For Healthcare Professionals
- Refer a Patient
- Restore Physician Newsletter
- After the Acute Hospital ICU: Caring for the Complex Medical Patient
- Concussion Management
- Diagnosing True Clinical Spinal Stenosis
- Eating Is a Basic Need
- Inpatient Rehabilitation for NICU Graduates
- Interactive Metronome Improves Neurological Limitations
- Kinesio Taping® Benefits Non-Athletes, Too
- Patient Discharge Summary Imperative for Care Coordination
- Pediatric Respiratory Care
- Physiatry Progressions: PM&R as First Step for Back Pain
- Physiatry Progressions: Spinal Cord Injury Recovery Advances
- Post-Acute Care Ventilator Weaning Takes a Team
- Providing Care for Non-Accidental Pediatric Injuries
- Specialized Rehabilitation Care for Brain Injuries of All Levels
- The Next Step in Robotic Rehabilitation Technology
- Treating Persistent Headaches
- Treating Spasticity
- Case Studies
- Good Shepherd Physicians
- Be Well Podcast for Physicians
- Diagnostic Services
- Residents & Students
- Educational Opportunities
- Managed Therapy Services
You are here
Diagnosing True Clinical Spinal Stenosis
One of the most common radiologic findings on lumbar MRIs in patients 65 and older is “spinal stenosis,” a spinal canal smaller than a trained radiologist’s accepted standard canal size.
In reality, radiographic “spinal stenosis” is used too frequently as an explanation for non-specific low back pain without an effective evaluation for true clinical stenosis, often known as neurogenic claudication. MRIs are frequently ordered and referrals made for surgical evaluation without a true assessment of the patient’s pain through a detailed hands-on examination. Although useful in supporting a diagnosis, asymptomatic patient lumbar MRIs are not paid for by insurance companies or looked at by radiologists. Therefore the assumption is implicit, however incorrect, that all MRIs of the spine reveal sources of pain.
As physiatrists who specialize in musculoskeletal medicine, it is our duty to assure no patient is treated for a false positive such as lumbosacral dysfunction, facet arthropathy, vascular claudication or other stenosis mimicking diseases such as diabetic, alcoholic or Charcot-Marie-Tooth polyneuropathy, which can lead to progressive weakness with dysesthesias, as can a pinched nerve from lumbar stenosis. If misinterpreted with an MRI as the definitive evaluation, a poor treatment outcome is inevitable.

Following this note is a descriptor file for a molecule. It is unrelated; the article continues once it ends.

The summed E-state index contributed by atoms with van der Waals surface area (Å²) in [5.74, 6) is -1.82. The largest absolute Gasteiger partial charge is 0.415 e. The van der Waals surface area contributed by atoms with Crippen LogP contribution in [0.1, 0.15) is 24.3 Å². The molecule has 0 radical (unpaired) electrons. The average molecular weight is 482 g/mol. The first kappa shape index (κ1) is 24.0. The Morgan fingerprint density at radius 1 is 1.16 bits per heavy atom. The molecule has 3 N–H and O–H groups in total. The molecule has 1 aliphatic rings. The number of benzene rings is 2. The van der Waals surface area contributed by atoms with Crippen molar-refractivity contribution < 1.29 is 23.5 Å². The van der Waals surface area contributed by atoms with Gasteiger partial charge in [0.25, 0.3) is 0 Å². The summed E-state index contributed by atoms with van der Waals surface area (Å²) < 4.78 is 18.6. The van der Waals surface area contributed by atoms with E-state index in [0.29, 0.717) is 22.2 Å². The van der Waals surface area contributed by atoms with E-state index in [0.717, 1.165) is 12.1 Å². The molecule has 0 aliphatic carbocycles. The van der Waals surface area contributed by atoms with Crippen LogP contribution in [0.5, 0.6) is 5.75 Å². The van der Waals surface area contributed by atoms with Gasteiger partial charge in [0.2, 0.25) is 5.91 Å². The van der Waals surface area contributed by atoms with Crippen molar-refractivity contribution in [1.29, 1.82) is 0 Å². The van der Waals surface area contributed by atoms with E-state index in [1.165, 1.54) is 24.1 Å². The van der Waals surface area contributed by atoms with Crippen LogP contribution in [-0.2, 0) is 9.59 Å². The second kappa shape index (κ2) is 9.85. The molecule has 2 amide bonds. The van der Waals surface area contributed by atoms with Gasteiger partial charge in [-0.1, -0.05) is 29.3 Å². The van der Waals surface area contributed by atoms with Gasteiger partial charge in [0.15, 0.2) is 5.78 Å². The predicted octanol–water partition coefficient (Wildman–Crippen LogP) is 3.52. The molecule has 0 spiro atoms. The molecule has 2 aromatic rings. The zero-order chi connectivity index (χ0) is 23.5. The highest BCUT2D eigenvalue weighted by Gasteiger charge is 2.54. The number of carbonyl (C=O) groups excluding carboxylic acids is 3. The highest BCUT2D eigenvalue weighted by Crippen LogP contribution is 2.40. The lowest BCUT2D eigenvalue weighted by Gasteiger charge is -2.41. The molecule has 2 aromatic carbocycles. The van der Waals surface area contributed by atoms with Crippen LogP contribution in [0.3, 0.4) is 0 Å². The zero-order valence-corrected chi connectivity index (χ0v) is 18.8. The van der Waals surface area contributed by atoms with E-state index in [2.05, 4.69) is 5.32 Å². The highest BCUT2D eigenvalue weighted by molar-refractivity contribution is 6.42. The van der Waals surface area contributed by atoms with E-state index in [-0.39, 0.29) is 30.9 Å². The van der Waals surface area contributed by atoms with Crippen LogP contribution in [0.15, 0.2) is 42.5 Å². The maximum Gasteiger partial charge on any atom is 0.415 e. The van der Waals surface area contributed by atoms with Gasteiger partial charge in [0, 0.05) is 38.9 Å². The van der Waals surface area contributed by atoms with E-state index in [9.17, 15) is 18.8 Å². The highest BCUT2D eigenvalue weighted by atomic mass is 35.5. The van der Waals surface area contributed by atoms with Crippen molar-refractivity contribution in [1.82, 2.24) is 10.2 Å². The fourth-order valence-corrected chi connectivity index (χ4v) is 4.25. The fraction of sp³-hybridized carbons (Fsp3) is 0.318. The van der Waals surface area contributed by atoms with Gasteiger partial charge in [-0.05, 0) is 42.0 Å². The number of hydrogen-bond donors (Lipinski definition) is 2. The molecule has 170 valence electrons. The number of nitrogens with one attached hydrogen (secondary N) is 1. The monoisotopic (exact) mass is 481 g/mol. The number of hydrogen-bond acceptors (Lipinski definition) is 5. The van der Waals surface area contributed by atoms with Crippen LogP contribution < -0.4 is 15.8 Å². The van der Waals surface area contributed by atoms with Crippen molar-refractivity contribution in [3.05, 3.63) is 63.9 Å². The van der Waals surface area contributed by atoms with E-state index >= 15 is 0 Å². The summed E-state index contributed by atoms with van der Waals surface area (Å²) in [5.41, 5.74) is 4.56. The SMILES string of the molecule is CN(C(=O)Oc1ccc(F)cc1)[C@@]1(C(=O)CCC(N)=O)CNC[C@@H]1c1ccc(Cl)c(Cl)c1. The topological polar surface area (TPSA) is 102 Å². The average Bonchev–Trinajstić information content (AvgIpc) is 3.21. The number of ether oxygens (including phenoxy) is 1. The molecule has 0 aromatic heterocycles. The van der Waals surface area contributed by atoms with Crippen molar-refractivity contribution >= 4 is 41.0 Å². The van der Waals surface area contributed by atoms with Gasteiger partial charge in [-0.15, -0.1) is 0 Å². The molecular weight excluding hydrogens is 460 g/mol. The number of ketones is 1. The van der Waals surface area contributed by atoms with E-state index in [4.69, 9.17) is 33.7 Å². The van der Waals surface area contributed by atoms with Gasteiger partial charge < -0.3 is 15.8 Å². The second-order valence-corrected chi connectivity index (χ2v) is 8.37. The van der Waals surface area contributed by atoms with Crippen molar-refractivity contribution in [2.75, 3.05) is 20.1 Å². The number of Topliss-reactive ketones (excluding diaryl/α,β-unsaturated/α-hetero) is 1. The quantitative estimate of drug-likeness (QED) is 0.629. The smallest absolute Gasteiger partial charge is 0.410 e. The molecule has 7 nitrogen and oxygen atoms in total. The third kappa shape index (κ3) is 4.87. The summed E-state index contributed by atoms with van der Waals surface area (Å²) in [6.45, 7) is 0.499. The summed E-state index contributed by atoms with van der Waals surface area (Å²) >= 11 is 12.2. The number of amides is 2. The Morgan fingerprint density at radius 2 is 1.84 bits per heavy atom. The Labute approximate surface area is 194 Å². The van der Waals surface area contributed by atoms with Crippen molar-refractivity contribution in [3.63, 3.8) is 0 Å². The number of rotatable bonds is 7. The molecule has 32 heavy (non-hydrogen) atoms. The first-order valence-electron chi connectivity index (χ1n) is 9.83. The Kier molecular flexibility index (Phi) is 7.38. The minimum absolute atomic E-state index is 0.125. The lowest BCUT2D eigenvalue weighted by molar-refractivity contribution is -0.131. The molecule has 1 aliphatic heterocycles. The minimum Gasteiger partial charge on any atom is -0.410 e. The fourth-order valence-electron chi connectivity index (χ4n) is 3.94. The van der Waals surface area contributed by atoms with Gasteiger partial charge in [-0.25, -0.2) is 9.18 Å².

In 2007, Andrew Haig, MD, of the University of Michigan, and his colleagues were one of the first groups to look at the lumbar stenosis MRIs of completely asymptomatic patients in addition to those patients with low back pain with additional concurrent history of polyneuropathy, myopathy and other etiologies. He found that 65 percent of the individuals in his stenosis study had something on isolated imaging that a surgeon could claim “justified back surgery.”
While undergoing my spine medicine fellowship training at the University of Michigan, I learned to trust my focused exam and clinical history far above the mere pictures from an MRI. After reviewing the MRI, I often tell my new patients that I am treating you, not your MRI. Although an MRI is extremely useful in finding cancer or infection, it has a poor track record of showing whether a patient has no pain, is in pain or even whether the patient is alive or not. As we age, we have more wrinkles and skin color changes, more hand arthritis, etc., so why shouldn’t we have an arthritis of the back called lumbar stenosis.
Like greying hair, stenosis is part of the aging process, not a disease. But we have been conditioned to think of lumbar stenosis as a pain generator rather than a degenerative aging process like other forms of arthritis. With lumbar MRIs, there is NO published, universally accepted criteria for grading stenosis. Why would anyone treat based upon an image where radiologists often can’t agree on what the image means?
In “mild and moderate” cases of stenosis referred to me for management of low back pain “clinical stenosis,” I often find that the story does not fit. Clinical stenosis is classically diagnosed when mechanical back extension or walking worsens and a patient’s pain radiates into the legs. But I often have a patient sent to me who presents with flexion biased pain or a different arthritic joint pain source that is revealed upon closer evaluation. A thorough physical exam and history is often sufficient to help with the diagnosis, but sometimes when a person has many other diseases that cloud the clinical picture, I will use an electrodiagnostic exam (EMG/NCS). An EMG/NCS test evaluates nerve and muscle function to give me and the patient more information to guide treatment. Sometimes an EMG/NCS with paraspinal mapping will save a patient with diabetic polyneuropathy from a lumbar surgery for stenosis that would provide no relief of pain.
As a Good Shepherd musculoskeletal physiatrist, I focus on the spine training that I received at the University of Michigan, which taught me to not give a diagnosis of clinical lumbar stenosis until I have done my due diligence by “whipping the hip, whacking the sacroiliac, poking the troch (greater trochanter) and upsetting the facet.”
Even then, I will exhaust all conservative options through medications, therapy and education before I recommend surgery for a patient in chronic low back pain. It has been consistently shown that radiographic findings alone are insufficient to justify treatment of spinal stenosis and that patients deserve a doctor who will not focus on the MRI alone in treating them.